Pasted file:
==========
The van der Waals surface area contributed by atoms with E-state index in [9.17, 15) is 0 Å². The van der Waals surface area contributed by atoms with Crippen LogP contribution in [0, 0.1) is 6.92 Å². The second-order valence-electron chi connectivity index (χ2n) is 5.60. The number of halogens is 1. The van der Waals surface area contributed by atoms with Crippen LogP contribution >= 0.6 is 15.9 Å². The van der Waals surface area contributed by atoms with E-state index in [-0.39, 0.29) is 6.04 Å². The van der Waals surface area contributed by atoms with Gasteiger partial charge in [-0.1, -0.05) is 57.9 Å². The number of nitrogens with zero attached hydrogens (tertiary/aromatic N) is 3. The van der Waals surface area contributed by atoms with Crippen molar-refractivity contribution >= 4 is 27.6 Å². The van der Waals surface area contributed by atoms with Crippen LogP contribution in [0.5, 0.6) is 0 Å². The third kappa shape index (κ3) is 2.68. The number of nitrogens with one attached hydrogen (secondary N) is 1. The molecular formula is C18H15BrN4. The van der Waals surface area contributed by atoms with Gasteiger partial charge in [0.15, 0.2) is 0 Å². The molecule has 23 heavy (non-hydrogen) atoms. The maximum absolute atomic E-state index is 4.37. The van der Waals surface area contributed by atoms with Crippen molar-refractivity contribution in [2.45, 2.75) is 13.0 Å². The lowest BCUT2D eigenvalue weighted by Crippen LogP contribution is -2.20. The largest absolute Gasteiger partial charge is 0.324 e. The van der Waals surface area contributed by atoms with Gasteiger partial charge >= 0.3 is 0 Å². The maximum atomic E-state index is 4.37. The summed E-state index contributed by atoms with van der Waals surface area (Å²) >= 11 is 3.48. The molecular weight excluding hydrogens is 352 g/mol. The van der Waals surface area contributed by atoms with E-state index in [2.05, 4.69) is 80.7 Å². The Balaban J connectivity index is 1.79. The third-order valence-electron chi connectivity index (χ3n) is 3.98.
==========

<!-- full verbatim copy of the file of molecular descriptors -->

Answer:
The van der Waals surface area contributed by atoms with E-state index in [9.17, 15) is 0 Å². The van der Waals surface area contributed by atoms with Crippen LogP contribution in [0, 0.1) is 6.92 Å². The second-order valence-electron chi connectivity index (χ2n) is 5.60. The number of halogens is 1. The van der Waals surface area contributed by atoms with Crippen LogP contribution >= 0.6 is 15.9 Å². The van der Waals surface area contributed by atoms with E-state index in [-0.39, 0.29) is 6.04 Å². The van der Waals surface area contributed by atoms with Gasteiger partial charge in [-0.1, -0.05) is 57.9 Å². The number of nitrogens with zero attached hydrogens (tertiary/aromatic N) is 3. The van der Waals surface area contributed by atoms with Crippen molar-refractivity contribution >= 4 is 27.6 Å². The van der Waals surface area contributed by atoms with Crippen LogP contribution in [0.5, 0.6) is 0 Å². The third kappa shape index (κ3) is 2.68. The number of nitrogens with one attached hydrogen (secondary N) is 1. The molecular formula is C18H15BrN4. The van der Waals surface area contributed by atoms with Gasteiger partial charge in [0.15, 0.2) is 0 Å². The molecule has 23 heavy (non-hydrogen) atoms. The maximum absolute atomic E-state index is 4.37. The van der Waals surface area contributed by atoms with Crippen molar-refractivity contribution in [2.45, 2.75) is 13.0 Å². The lowest BCUT2D eigenvalue weighted by Crippen LogP contribution is -2.20. The largest absolute Gasteiger partial charge is 0.324 e. The van der Waals surface area contributed by atoms with Gasteiger partial charge >= 0.3 is 0 Å². The maximum atomic E-state index is 4.37. The summed E-state index contributed by atoms with van der Waals surface area (Å²) >= 11 is 3.48. The molecular weight excluding hydrogens is 352 g/mol. The van der Waals surface area contributed by atoms with E-state index in [2.05, 4.69) is 80.7 Å². The Balaban J connectivity index is 1.79. The third-order valence-electron chi connectivity index (χ3n) is 3.98.